Through word of mouth, interest in the implement grew to the point where, in 2007, Bauer started selling the implements retail. Their first two retail machines were exported. Realizing that his family and one employee couldn't handle the job alone, he hired staff to help. By 2008, he had moved the business to an empty manufacturing facility in Faribault.

Today, 13 employees, plus Bauer and his wife, work for ETS. As of mid-summer, ETS had sold 65 machines, most in the Midwest and some to Australia, New Zealand and Canada.

“It was a huge education going from farming to manufacturing,” Bauer recalls. “I liked the design aspect, but as the company started to get busy, there were so many other aspects like record keeping and inventory management that I just can't do. For example, there are 9,000 parts on one machine and 1,000 of the parts are manufactured just for us. So I learned early on that we needed to make an investment in human capital.”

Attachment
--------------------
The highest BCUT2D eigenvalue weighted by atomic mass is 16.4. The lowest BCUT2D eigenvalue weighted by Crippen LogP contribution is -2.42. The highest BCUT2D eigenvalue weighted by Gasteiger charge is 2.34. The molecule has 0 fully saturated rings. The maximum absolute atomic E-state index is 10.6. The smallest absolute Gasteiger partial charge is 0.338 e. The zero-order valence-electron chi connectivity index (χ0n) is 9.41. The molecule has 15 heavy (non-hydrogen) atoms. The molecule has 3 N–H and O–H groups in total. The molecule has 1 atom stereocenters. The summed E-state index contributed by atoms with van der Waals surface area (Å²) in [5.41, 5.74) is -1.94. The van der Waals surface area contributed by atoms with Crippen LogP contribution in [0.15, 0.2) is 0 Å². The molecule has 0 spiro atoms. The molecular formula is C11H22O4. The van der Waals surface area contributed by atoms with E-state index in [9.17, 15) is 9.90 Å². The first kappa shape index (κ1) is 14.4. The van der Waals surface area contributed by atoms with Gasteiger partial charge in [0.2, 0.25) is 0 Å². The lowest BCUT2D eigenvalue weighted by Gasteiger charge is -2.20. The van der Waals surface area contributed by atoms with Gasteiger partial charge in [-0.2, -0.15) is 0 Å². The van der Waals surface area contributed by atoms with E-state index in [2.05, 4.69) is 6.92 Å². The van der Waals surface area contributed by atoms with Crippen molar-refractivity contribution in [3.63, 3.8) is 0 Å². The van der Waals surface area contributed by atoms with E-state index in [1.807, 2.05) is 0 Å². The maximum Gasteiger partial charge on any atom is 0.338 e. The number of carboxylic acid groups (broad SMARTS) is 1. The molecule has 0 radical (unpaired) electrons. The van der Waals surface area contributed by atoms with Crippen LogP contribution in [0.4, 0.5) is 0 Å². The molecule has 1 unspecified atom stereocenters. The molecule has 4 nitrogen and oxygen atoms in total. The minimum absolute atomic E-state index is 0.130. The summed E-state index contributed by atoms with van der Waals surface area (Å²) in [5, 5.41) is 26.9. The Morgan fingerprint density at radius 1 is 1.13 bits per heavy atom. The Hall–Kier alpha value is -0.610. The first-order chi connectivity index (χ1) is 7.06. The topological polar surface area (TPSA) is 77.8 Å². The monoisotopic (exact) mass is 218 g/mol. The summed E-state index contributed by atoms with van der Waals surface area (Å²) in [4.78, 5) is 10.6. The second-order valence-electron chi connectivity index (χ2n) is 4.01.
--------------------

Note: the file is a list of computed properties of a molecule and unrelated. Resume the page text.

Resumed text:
While the learning curve was steep, Bauer says he also received some much-needed financial support from outside investors at the right time. The major investors were from the Broin family, which started the ethanol company POET. The capital helped the Bauers move ETS into a full manufacturing and retail business.

Soil Warrior

The official name of Bauer's tillage/fertilizer unit is the Soil Warrior. This massive machine is used in the fall and spring. For fall tillage, 30-in.-dia. cogwheels and serrated coulters produce a 10-in.-wide tilled zone that is 8 to 12 in. deep. The coulters and cogwheel also mix fertilizer and residue with the soil.